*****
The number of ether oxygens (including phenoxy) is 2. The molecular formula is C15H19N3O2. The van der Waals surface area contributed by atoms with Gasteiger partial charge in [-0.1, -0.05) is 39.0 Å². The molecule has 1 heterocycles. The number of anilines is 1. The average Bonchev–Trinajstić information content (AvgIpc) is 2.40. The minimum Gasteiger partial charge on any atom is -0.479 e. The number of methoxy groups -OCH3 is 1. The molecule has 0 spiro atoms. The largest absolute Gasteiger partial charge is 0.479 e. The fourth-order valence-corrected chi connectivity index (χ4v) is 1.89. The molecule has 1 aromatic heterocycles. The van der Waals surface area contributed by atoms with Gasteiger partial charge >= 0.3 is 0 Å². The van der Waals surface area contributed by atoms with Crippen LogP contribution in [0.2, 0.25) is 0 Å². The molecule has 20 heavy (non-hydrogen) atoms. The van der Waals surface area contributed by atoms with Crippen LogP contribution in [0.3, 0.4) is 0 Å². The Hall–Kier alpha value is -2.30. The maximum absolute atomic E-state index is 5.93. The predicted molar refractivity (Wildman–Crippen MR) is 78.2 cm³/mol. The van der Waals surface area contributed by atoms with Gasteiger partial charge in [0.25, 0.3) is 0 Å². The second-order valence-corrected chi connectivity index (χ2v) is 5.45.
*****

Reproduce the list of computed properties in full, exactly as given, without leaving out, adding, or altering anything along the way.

The number of ether oxygens (including phenoxy) is 2. The molecular formula is C15H19N3O2. The van der Waals surface area contributed by atoms with Gasteiger partial charge in [-0.1, -0.05) is 39.0 Å². The molecule has 1 heterocycles. The number of anilines is 1. The average Bonchev–Trinajstić information content (AvgIpc) is 2.40. The minimum Gasteiger partial charge on any atom is -0.479 e. The number of methoxy groups -OCH3 is 1. The molecule has 0 spiro atoms. The largest absolute Gasteiger partial charge is 0.479 e. The fourth-order valence-corrected chi connectivity index (χ4v) is 1.89. The molecule has 1 aromatic heterocycles. The van der Waals surface area contributed by atoms with Gasteiger partial charge >= 0.3 is 0 Å². The van der Waals surface area contributed by atoms with Crippen LogP contribution in [0.2, 0.25) is 0 Å². The molecule has 20 heavy (non-hydrogen) atoms. The van der Waals surface area contributed by atoms with Crippen LogP contribution in [0.3, 0.4) is 0 Å². The Hall–Kier alpha value is -2.30. The maximum absolute atomic E-state index is 5.93. The predicted molar refractivity (Wildman–Crippen MR) is 78.2 cm³/mol. The van der Waals surface area contributed by atoms with Gasteiger partial charge in [0.25, 0.3) is 0 Å². The second-order valence-corrected chi connectivity index (χ2v) is 5.45.